There is a concrete narrative here of course, we are witnessing a battle in cyberspace, and a whole mysterious story can be deduced by an attentive reader, but the more immediately evident thing is that we witness in the first page of the sample a werewolf being chased by another, almost identical werewolf clothed in sheep´s clothing. I used the same exact pose in different panels to emphasize the nature of the sequence, the nature of time in comics and the role the reader plays in crafting the illusion. I find it very interesting how we project ourselves into a picture. For example, how we project ourselves into a character we see from the back, or how in pornographic comics the eyes of the male characters are often not drawn in, to make it so the reader can more easily project onto them. The dynamic between the wolf in sheep´s clothing and the wolf playing the role of victim has many levels of meaning. It is a commentary on the interplay between Nietzsche´s master morality/slave morality, and an exploration of Derrida´s ideas pertaining to language (the relationship between form, content and time).

 

The core, key idea to read this book (as I made it, which might not be the best way to read it) is to see each page as an illustration of yourself seeing the page. Each character is a vessel you can fill. Within our minds we play many different roles, chasing ourselves, admonishing ourselves, weaseling out of things we think we should etc.

In the last of the three pages we see in the bottom right a character staring right at the viewer, and behind him a red circle with a crosshair in the center; a representation of the gaze of the Superman-like anthropomorphic dog. The reader is thus placed inside the work, floating, transparent. Two other characters in the foreground act as illustrations of the reader: the blue and pink little robot stares at the fight, standing separate from it yet remaining inside the story, while SIEGLE, the pink haired hedgehog girl stands "outside" the page, alongside the Superman dog, and observes towards the right of the page the two other characters. The purpose of this sort of equation is to corner the reader so that he has no place to stand on that is truly "outside" the comic; to create a ravenous work from which there is no escape.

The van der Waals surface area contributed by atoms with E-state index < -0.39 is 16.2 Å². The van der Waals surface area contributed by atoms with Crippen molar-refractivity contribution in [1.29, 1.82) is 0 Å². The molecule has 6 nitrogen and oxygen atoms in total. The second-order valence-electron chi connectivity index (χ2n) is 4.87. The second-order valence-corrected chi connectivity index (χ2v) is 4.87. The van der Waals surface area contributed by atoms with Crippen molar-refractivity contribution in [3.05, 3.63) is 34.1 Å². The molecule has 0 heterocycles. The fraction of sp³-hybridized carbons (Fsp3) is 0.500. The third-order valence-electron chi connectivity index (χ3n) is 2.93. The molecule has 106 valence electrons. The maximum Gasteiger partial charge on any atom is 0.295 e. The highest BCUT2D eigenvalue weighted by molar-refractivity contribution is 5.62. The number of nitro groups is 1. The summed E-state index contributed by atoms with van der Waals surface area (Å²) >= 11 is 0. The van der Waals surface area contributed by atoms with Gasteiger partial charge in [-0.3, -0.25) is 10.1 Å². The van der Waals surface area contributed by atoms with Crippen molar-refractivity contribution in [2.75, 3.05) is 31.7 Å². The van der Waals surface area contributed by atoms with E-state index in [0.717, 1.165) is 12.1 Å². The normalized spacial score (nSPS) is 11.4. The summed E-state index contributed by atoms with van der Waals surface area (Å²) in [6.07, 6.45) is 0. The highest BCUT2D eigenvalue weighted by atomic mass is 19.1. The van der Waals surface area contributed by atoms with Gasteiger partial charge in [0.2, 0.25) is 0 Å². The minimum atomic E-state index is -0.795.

As products, both books deliberately stand in crossroads between many worlds. The first book´s format is inspired by the work of Edward Gorey and would be classified by most as an illustrated book I think. The second book "(Not) Freak Squeal" can be more comfortably called a "comic", but both would have a hard time fitting into any category beyond that. It is very important to me that they are both technically, strictly science-fiction(I could talk for a long time about why), but I understand most people wouldn´t know exactly what to call them. They feature many structures that come from the world of contemporary art, tons of references to cartoons and historical events. The first book is meant to be read with a Smartphone in hand, so one can research the different concepts alluded to in the text pages, and, more importantly, the music, which is a big part of the whole. In this way it´s meant to "appropriate" the world wide web in a way that mirrors the event of the book. The second book is meant to "appropriate" the processes by which the reader could create a sense of distance towards the work. Both books are "mises en abîme" in that sense.

I will conclude by restating that there is no "correct" way to read the books, and my intent is not to transmit to the reader a precise idea, but rather to provide a space where he can lose himself, gifts that keep on giving and resist attempts to reduce them and exhaust them. I wrote the first book during a very dark time in my life; a book made for death basically, since I made it believing my own death to be imminent. The second book was originally a collaboration with another author that did not work out, and therefore its status as a "shadow book of shadows" "mirror book of mirrors" is (I believe) made more poignant, as the book the story was meant to mirror is now missing, leaving a mirror without a reflection in its wake.

 At the end of the day my dream is for my work to be discovered by some person that will feel like an archeologist unearthing some mysterious piece of a long lost civilization. I want my readers to feel really lost and I want to reward their investment in my comics with and endless stream of layered, Lovecraftian revelations.

Thank you for your time and attention

Pablo Rincon/Geladaa